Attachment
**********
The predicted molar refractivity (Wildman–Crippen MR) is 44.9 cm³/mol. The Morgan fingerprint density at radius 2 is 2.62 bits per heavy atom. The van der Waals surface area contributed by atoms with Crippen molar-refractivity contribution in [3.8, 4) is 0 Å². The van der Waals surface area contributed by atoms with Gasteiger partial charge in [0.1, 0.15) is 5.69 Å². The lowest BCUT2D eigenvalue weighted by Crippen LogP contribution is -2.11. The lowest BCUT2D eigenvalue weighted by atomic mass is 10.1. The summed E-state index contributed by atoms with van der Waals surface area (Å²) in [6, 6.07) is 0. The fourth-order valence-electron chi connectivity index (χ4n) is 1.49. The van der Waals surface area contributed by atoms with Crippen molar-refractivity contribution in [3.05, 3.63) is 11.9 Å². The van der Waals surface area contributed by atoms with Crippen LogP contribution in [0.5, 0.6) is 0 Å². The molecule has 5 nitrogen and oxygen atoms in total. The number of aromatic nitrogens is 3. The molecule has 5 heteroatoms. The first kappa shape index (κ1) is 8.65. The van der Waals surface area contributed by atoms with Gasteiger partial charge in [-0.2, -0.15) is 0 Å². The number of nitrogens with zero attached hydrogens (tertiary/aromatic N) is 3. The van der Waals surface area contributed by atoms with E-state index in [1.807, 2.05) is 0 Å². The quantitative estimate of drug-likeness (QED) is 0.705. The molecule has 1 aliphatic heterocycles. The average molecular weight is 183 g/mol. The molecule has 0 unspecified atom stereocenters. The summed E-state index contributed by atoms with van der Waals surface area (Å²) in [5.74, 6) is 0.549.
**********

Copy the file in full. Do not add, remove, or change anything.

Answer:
The predicted molar refractivity (Wildman–Crippen MR) is 44.9 cm³/mol. The Morgan fingerprint density at radius 2 is 2.62 bits per heavy atom. The van der Waals surface area contributed by atoms with Crippen molar-refractivity contribution in [3.8, 4) is 0 Å². The van der Waals surface area contributed by atoms with Gasteiger partial charge in [0.1, 0.15) is 5.69 Å². The lowest BCUT2D eigenvalue weighted by Crippen LogP contribution is -2.11. The lowest BCUT2D eigenvalue weighted by atomic mass is 10.1. The summed E-state index contributed by atoms with van der Waals surface area (Å²) in [6, 6.07) is 0. The fourth-order valence-electron chi connectivity index (χ4n) is 1.49. The van der Waals surface area contributed by atoms with Crippen molar-refractivity contribution in [3.05, 3.63) is 11.9 Å². The van der Waals surface area contributed by atoms with Crippen LogP contribution in [0.5, 0.6) is 0 Å². The molecule has 5 nitrogen and oxygen atoms in total. The number of aromatic nitrogens is 3. The molecule has 5 heteroatoms. The first kappa shape index (κ1) is 8.65. The van der Waals surface area contributed by atoms with Gasteiger partial charge in [-0.2, -0.15) is 0 Å². The number of nitrogens with zero attached hydrogens (tertiary/aromatic N) is 3. The van der Waals surface area contributed by atoms with E-state index in [1.807, 2.05) is 0 Å². The quantitative estimate of drug-likeness (QED) is 0.705. The molecule has 1 aliphatic heterocycles. The average molecular weight is 183 g/mol. The molecule has 0 unspecified atom stereocenters. The summed E-state index contributed by atoms with van der Waals surface area (Å²) in [5.74, 6) is 0.549.